|Cthulhu Mythos character|
An artist's rendition of a shoggoth.
|First appearance||At the Mountains of Madness|
|Created by||H.P. Lovecraft|
A shoggoth (occasionally shaggoth) is a monster in the Cthulhu Mythos. The being was mentioned in passing in sonnet XX ("Night-Gaunts") of H. P. Lovecraft's sonnet cycle Fungi from Yuggoth, written in 1929–30, and was expounded upon in his novella At the Mountains of Madness (1931).
It was a terrible, indescribable thing vaster than any subway train—a shapeless congeries of protoplasmic bubbles, faintly self-luminous, and with myriads of temporary eyes forming and un-forming as pustules of greenish light all over the tunnel-filling front that bore down upon us, crushing the frantic penguins and slithering over the glistening floor that it and its kind had swept so evilly free of all litter.— H. P. Lovecraft, At the Mountains of Madness
The definitive description of shoggoths comes from the above-quoted story. In it, Lovecraft writes about them as massive amoeba-like creatures made out of iridescent black slime, with multiple eyes "floating" on the surface. They are described as "protoplasmic", lacking any default body shape and instead being able to form limbs and organs at will. An average shoggoth measured fifteen feet across when a sphere, though the story mentions ones of much greater size.
Mythos media most commonly shows them, although intelligent to some degree, dealing with problems using their great size and strength. For instance, the original one mentioned in At the Mountains of Madness simply rolled over and crushed giant albino penguins that were in the way as it pursued the characters.
The character of the Mad Arab, Abdul Alhazred, found the mere idea of their existence on Earth terrifying.
Origin and history
The shoggoths were created by the Elder Things. Being amorphous, they could take on any shape needed, making them very versatile within their aquatic environment. Though able to "understand" the Elder Things' language, they had no real consciousness and were controlled through hypnotic suggestion.
The shoggoths built the underwater cities of their masters. Over millions of years of existence, some shoggoths mutated and gained independent minds. Some time after this, they rebelled. Eventually, the Elder Things succeeded in quelling the insurrection, but thereafter watched them more carefully. By this point, exterminating them was not an option as the Elder Things were fully dependent on them for labor and could not replace them. It was during this time that, despite their masters' wishes, they demonstrated an ability to survive on land.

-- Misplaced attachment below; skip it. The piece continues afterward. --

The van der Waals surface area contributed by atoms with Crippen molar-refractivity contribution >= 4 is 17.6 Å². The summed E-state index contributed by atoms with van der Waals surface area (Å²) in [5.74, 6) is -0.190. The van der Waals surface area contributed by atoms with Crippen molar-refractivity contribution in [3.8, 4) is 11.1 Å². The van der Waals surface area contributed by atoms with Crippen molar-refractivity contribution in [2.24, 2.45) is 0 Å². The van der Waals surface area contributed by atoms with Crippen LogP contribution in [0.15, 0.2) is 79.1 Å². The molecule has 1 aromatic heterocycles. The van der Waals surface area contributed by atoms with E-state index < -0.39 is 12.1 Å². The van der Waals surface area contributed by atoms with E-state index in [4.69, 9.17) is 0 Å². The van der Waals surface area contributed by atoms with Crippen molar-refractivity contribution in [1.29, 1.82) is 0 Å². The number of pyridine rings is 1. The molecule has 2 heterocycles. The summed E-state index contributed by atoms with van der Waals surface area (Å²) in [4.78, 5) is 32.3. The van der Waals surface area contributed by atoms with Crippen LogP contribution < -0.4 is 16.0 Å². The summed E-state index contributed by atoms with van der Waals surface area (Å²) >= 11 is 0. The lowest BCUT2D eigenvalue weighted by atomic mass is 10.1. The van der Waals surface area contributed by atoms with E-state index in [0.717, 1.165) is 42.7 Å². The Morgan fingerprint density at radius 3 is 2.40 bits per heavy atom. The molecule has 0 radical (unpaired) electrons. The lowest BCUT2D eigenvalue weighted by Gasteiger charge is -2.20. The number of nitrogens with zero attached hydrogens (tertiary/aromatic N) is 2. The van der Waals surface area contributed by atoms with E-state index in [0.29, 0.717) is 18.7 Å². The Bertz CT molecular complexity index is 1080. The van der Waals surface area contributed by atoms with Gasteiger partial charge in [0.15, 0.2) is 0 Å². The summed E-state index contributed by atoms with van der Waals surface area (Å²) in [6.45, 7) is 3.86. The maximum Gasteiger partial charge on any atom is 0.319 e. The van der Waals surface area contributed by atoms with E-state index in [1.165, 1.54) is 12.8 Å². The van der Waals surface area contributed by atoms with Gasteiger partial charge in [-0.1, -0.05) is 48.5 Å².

Within the Mythos, the existence of the shoggoths possibly led to the accidental creation of Ubbo-Sathla, a god-like entity supposedly responsible for the origin of all life on Earth, though At the Mountains of Madness brings up the possibility of the Elder Things being the creators, having made early life as discarded experiments in bioengineering.
When the Elder Things retreated to the oceans, they took the shoggoths with them, but also out of desperation let them develop the ability to exist on land. In contrast to their failing society, the shoggoths began to imitate their art and voices, taking over the cavern city underneath Antarctica and creating a twisted imitation of the society of their masters.
Aside from their main appearance in At the Mountains of Madness, shoggoths also appear in other Mythos stories, often as servitors or captives to powerful cults and entities. They are known to endlessly repeat "Tekeli-li", a cry that their old masters used.
|This section needs additional citations for verification. (May 2015) (Learn how and when to remove this template message)|
- Shoggoths are mentioned in the Lovecraft short stories "The Shadow over Innsmouth" (1931) and "The Thing on the Doorstep" (1933).
- Shoggoths appear in both the Chaosium and the Wizards of the Coast Call of Cthulhu role-playing game supplements.
- Shoggoths are featured in Charles Stross's novelette "A Colder War", in which they are used as weapons of mass destruction. In The Atrocity Archives, the Iraqi Intelligence Service was said to be collaborating with Yusuf al-Qaradawi on raising shoggoths for use in combating the West.
- Shoggoths appear alongside Cthulhu in the Scribblenauts games.
- Elizabeth Bear's novelette "Shoggoths in Bloom" explores the themes of volition and slavery suggested by the shoggoth origin.
- There is a Lovecraft-inspired Fiddler on the Roof parody-musical entitled A Shoggoth on the Roof.
- In the Japanese light novel My Maid Is an Amorphous Blob (うちのメイドは不定形) by Shizukawa Tasso, the maid Tekeli is a shoggoth with human shape.